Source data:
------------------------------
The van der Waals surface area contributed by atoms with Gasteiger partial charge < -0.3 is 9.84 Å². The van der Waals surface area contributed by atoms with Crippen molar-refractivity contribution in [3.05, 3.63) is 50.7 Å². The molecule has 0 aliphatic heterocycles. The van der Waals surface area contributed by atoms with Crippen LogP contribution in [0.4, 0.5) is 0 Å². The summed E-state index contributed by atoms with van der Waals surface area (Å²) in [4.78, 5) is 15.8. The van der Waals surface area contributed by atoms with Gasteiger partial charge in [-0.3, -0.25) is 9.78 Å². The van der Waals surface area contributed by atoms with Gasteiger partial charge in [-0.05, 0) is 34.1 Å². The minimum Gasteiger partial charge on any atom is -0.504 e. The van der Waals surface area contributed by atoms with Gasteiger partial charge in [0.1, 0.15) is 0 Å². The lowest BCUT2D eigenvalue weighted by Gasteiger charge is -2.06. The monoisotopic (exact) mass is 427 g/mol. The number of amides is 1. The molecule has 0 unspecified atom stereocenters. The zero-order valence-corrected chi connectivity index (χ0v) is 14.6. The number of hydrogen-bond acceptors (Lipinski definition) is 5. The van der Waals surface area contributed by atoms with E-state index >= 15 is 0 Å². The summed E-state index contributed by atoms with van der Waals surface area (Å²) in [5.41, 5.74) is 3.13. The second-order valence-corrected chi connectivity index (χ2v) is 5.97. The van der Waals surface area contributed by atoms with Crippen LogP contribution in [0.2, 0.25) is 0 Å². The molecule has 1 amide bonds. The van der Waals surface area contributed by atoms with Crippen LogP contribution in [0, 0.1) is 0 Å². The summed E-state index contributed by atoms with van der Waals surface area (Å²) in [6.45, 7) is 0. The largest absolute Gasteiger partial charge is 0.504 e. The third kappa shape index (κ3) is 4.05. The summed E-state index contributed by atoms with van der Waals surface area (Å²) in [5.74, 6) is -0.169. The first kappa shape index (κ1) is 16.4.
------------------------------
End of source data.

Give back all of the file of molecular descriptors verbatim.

The van der Waals surface area contributed by atoms with Gasteiger partial charge < -0.3 is 9.84 Å². The van der Waals surface area contributed by atoms with Crippen molar-refractivity contribution in [3.05, 3.63) is 50.7 Å². The molecule has 0 aliphatic heterocycles. The van der Waals surface area contributed by atoms with Crippen LogP contribution in [0.4, 0.5) is 0 Å². The summed E-state index contributed by atoms with van der Waals surface area (Å²) in [4.78, 5) is 15.8. The van der Waals surface area contributed by atoms with Gasteiger partial charge in [-0.3, -0.25) is 9.78 Å². The van der Waals surface area contributed by atoms with Gasteiger partial charge in [-0.05, 0) is 34.1 Å². The minimum Gasteiger partial charge on any atom is -0.504 e. The van der Waals surface area contributed by atoms with Gasteiger partial charge in [0.1, 0.15) is 0 Å². The lowest BCUT2D eigenvalue weighted by Gasteiger charge is -2.06. The monoisotopic (exact) mass is 427 g/mol. The number of amides is 1. The molecule has 0 unspecified atom stereocenters. The zero-order valence-corrected chi connectivity index (χ0v) is 14.6. The number of hydrogen-bond acceptors (Lipinski definition) is 5. The van der Waals surface area contributed by atoms with E-state index >= 15 is 0 Å². The summed E-state index contributed by atoms with van der Waals surface area (Å²) in [5.41, 5.74) is 3.13. The second-order valence-corrected chi connectivity index (χ2v) is 5.97. The van der Waals surface area contributed by atoms with Crippen LogP contribution in [0.2, 0.25) is 0 Å². The molecule has 1 amide bonds. The van der Waals surface area contributed by atoms with Crippen LogP contribution in [0, 0.1) is 0 Å². The summed E-state index contributed by atoms with van der Waals surface area (Å²) in [6.45, 7) is 0. The largest absolute Gasteiger partial charge is 0.504 e. The third kappa shape index (κ3) is 4.05. The summed E-state index contributed by atoms with van der Waals surface area (Å²) in [5.74, 6) is -0.169. The first kappa shape index (κ1) is 16.4.